The S4’s Pentile-matrix 441dpi “Super AMOLED” OLED display is good example of the breed but it doesn’t displace the HTC One’s 4.7-inch 469dpi “Super LCD3” LCD screen as my current favorite. I’m just not much of a fan of the inherent garishness of OLED panels despite my own phone having one.
Gorilla Glass 3.0 gives the S4 a tough face
That said I’ll be the first to admit that the S4's displayed blacks are superbly black and that it works very well in sunlight. And there’s no need to worry about the Pentile layout - at this resolution you need a good microscope to tell it apart from RGB, which wasn’t the case with the S III’s screen.
Thanks to the third incarnation of Corning’s Gorilla Glass, the screen should stay looking good over a two-year contract. I attacked it with my car keys with gusto but inflicted no visible damage. Unlike Sony’s Xperia Z, the S4 isn’t watertight.
I won’t waste your time banging on about performance. The S4 turned in AnTuTu scores of well over 25,000 and goes like the very Devil himself is chasing it. In the Hot or Not test, the S4 scored Not. Even after an hour of heavy gaming there was no excessive heat build up.
A solid performer
Thankfully, the fire-breathing CPU and larger, higher resolution screen don’t use up all the extra battery capacity so the S4 still performs better than the S III. You should see the better part of two days between charges - with a 3G connection at least - unless you do something like watch all three Toy Story films back-to-back.
And that’s something you can actually do and still have power left for Monsters Inc and Wall-E. My 720p video loop test with the Wi-Fi radio on took a little over seven and a half hours before it rogered the battery into submission. Thanks to the bundled 2A USB charger, filling the battery back up is a pretty quick affair.
Many options for the average camera
There’s not much to say about the camera other than it’s a reasonable step forward from the S III’s frankly average snapper. Like the 13Mp camera in the Sony Xperia Z, the S4’s camera takes a good if unexceptional photo in decent light and records good quality 1080p video. But there’s nothing really interesting or groundbreaking to talk about on the hardware front, unlike the cameras fitted to the Nokia Lumia 920 and HTC One which have optical stabilisation - and, in the case of the HTC, unusually big sensor pixels.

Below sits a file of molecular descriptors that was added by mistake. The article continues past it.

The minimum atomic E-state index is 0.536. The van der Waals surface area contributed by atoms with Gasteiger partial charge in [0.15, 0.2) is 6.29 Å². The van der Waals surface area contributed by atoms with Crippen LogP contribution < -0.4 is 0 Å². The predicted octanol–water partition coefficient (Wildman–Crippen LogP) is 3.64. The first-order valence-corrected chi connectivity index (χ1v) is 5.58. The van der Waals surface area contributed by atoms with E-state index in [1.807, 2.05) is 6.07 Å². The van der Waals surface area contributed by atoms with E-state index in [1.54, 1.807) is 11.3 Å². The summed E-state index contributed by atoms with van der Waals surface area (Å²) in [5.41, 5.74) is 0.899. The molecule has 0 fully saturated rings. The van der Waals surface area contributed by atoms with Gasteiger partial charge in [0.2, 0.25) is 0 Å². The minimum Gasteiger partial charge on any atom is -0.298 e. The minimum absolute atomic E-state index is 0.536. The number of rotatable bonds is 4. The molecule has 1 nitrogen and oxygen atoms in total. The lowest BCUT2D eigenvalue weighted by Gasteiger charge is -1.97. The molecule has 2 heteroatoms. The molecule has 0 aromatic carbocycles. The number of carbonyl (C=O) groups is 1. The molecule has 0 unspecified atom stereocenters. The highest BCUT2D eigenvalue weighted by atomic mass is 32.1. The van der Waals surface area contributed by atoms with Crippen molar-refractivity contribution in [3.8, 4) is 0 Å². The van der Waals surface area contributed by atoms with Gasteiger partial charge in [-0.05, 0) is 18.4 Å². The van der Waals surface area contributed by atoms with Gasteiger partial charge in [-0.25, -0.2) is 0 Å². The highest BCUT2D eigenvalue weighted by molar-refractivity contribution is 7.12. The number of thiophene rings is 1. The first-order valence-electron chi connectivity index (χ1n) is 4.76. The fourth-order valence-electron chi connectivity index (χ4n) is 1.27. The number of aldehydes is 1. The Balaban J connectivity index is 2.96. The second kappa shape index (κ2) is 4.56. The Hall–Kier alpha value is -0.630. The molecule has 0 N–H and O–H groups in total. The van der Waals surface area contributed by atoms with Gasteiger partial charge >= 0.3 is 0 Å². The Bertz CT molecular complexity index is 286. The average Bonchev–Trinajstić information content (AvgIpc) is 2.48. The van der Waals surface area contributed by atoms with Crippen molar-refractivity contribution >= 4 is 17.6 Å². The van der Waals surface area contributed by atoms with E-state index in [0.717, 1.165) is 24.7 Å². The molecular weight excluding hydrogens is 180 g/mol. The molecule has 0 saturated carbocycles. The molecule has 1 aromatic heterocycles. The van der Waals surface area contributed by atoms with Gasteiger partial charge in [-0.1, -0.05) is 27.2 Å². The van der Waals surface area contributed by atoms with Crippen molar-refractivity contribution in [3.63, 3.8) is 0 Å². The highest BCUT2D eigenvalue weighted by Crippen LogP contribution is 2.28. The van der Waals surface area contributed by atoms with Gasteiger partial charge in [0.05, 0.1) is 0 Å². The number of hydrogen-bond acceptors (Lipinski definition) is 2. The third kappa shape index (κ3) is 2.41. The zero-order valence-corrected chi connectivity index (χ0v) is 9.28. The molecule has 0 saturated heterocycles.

The camera software is more interesting. In Erase mode, the camera takes five quick shots and then offers to remove anything that’s moving from one shot to the next like a car or jogger that has just put the mockers on your Capa-esque shot. ‘Drama Shot’ does the same sort of thing but in reverse, so your final picture can feature all five images of whatever is moving on one picture, as a sort of stop-frame collage.
The S4’s Erase mode automatically removes moving objects from still shots
And so to TouchWiz. If, like me, you like your whisky straight, your coffee black and your Android stock, your reaction will likely be similar to that if you saw a moustache drawn on the Mona Lisa. Samsung is clearly determined to make the interface of its Android handsets look less like Android than anyone else’s. HTC’s latest version of Sense, by contrast, looks positively Jelly Bean-ish. Beauty may be in the eye of the beholder, but when it comes to TouchWiz it’s not in the eye of this beholder, nor does it make the most efficient use of the available screen real estate.
Nice features, shame about the UI